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Key Factors in International Trade

by Gregory Hamel ; Updated September 26, 2017
Cargo crane and ship

International trade occurs when one country trades with another. Trade between nations is an essential part of the global economy. Certain raw materials can only be produced in certain parts of the world; many countries must trade for materials they are unable to produce themselves, and many choose to trade for goods that can be produced more efficiently elsewhere. There are many key issues that impact international trade.

Exchange Rates

Exchange rates are the rates at which world currencies can be exchanged for one another. Exchange rates determine how costly it is to buy a different world currency with your home currency, and therefore how expensive it is to purchase goods from that foreign country. For instance, if a dollar could buy 100 yen, you would be able to import more goods with $1000 than if a dollar could only buy 50 yen. Exchange rates are in a constant state of fluctuation, which can affect the way nations trade. When the value of a currency goes down with respect to other currencies, the country with the currency that is losing value typically imports fewer goods and exports more goods.

Trade Agreements and Barriers

Individual countries, or groups of countries, can set their own conditions that affect international trade. Trade agreements encourage trading between two or more countries by setting preferential conditions that give advantages to participating members. Barriers make it harder to trade internationally. For example, tariffs may add government levies or fees to imports. Taxing imports makes it more difficult for imported goods to compete with domestic ones.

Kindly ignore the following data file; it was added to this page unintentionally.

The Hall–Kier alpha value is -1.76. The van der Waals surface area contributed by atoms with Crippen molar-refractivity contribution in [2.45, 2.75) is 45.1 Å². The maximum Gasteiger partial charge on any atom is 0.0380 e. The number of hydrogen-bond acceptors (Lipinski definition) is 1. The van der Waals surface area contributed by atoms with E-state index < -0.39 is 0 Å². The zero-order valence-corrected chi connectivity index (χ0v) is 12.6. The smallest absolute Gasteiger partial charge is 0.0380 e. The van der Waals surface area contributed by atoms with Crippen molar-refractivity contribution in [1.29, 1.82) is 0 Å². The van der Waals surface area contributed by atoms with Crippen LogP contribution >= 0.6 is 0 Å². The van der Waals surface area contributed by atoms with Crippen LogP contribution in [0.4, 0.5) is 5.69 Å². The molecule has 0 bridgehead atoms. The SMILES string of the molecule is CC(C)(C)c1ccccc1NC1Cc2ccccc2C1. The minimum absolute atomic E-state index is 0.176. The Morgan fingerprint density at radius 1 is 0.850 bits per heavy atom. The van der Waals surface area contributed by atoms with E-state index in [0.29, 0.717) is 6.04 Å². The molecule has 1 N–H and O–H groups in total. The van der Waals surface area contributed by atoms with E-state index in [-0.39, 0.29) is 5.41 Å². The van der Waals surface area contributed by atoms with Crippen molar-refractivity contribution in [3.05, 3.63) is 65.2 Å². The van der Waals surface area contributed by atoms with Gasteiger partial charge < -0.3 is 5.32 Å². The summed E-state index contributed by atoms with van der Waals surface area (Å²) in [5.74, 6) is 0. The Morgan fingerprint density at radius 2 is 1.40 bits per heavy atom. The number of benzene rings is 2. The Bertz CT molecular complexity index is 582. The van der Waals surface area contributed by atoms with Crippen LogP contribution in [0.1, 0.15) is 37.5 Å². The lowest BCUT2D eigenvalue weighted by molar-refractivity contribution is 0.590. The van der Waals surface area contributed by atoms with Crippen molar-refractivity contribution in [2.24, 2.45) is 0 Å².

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Production Standards

Production standards are another key factor that affects international trade. Rich countries like the United States often import goods from countries that can produce goods inexpensively due to low labor costs, but the standards used to create goods can vary from one country to another. For instance, the United States might impose strict quality-control or environmental standards on the manufacture of a certain type of product while another country might not have high standards. This can result in a competitive advantage for countries that do not have to follow strict standards.

Subsidies

A subsidy is government assistance given to a certain company or industry to reduce the price of domestic goods. Subsidies have an effect similar to tariffs: they tend to make people buy domestic goods in greater numbers because they make domestic goods less expensive relative to imported goods. Subsidies are a way governments protect domestic industries that may not be able to compete internationally.

About the Author

Gregory Hamel has been a writer since September 2008 and has also authored three novels. He has a Bachelor of Arts in economics from St. Olaf College. Hamel maintains a blog focused on massive open online courses and computer programming.

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